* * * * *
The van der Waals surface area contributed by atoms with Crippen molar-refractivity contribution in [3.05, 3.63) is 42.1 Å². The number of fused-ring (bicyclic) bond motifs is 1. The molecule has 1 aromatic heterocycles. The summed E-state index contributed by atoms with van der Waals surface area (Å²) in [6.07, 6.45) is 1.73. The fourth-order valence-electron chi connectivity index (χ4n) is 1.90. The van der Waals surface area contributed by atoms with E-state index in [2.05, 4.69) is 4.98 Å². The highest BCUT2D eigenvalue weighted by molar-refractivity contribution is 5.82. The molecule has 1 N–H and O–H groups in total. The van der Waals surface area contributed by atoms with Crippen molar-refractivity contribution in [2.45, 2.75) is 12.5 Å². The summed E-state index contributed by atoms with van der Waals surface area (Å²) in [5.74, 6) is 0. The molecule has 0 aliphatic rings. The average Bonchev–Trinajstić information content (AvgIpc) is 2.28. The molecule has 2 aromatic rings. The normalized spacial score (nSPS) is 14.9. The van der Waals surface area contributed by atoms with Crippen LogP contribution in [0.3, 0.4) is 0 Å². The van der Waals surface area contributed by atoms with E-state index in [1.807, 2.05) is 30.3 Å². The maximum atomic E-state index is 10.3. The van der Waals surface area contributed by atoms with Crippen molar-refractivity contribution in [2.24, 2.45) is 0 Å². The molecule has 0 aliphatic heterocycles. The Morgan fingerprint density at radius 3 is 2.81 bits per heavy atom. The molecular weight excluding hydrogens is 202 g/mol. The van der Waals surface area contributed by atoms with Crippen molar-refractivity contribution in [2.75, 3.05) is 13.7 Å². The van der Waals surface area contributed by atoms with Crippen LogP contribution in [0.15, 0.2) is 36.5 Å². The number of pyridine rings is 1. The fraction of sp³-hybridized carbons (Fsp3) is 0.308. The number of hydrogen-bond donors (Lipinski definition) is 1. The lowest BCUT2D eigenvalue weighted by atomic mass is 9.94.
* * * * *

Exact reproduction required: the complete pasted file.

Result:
The van der Waals surface area contributed by atoms with Crippen molar-refractivity contribution in [3.05, 3.63) is 42.1 Å². The number of fused-ring (bicyclic) bond motifs is 1. The molecule has 1 aromatic heterocycles. The summed E-state index contributed by atoms with van der Waals surface area (Å²) in [6.07, 6.45) is 1.73. The fourth-order valence-electron chi connectivity index (χ4n) is 1.90. The van der Waals surface area contributed by atoms with E-state index in [2.05, 4.69) is 4.98 Å². The highest BCUT2D eigenvalue weighted by molar-refractivity contribution is 5.82. The molecule has 1 N–H and O–H groups in total. The van der Waals surface area contributed by atoms with Crippen molar-refractivity contribution in [2.45, 2.75) is 12.5 Å². The summed E-state index contributed by atoms with van der Waals surface area (Å²) in [5.74, 6) is 0. The molecule has 0 aliphatic rings. The average Bonchev–Trinajstić information content (AvgIpc) is 2.28. The molecule has 2 aromatic rings. The normalized spacial score (nSPS) is 14.9. The van der Waals surface area contributed by atoms with Crippen LogP contribution in [0.3, 0.4) is 0 Å². The van der Waals surface area contributed by atoms with E-state index in [1.807, 2.05) is 30.3 Å². The maximum atomic E-state index is 10.3. The van der Waals surface area contributed by atoms with Crippen molar-refractivity contribution in [2.24, 2.45) is 0 Å². The molecule has 0 aliphatic heterocycles. The Morgan fingerprint density at radius 3 is 2.81 bits per heavy atom. The molecular weight excluding hydrogens is 202 g/mol. The van der Waals surface area contributed by atoms with Crippen molar-refractivity contribution in [2.75, 3.05) is 13.7 Å². The van der Waals surface area contributed by atoms with Crippen LogP contribution in [0.15, 0.2) is 36.5 Å². The number of pyridine rings is 1. The fraction of sp³-hybridized carbons (Fsp3) is 0.308. The number of hydrogen-bond donors (Lipinski definition) is 1. The lowest BCUT2D eigenvalue weighted by atomic mass is 9.94.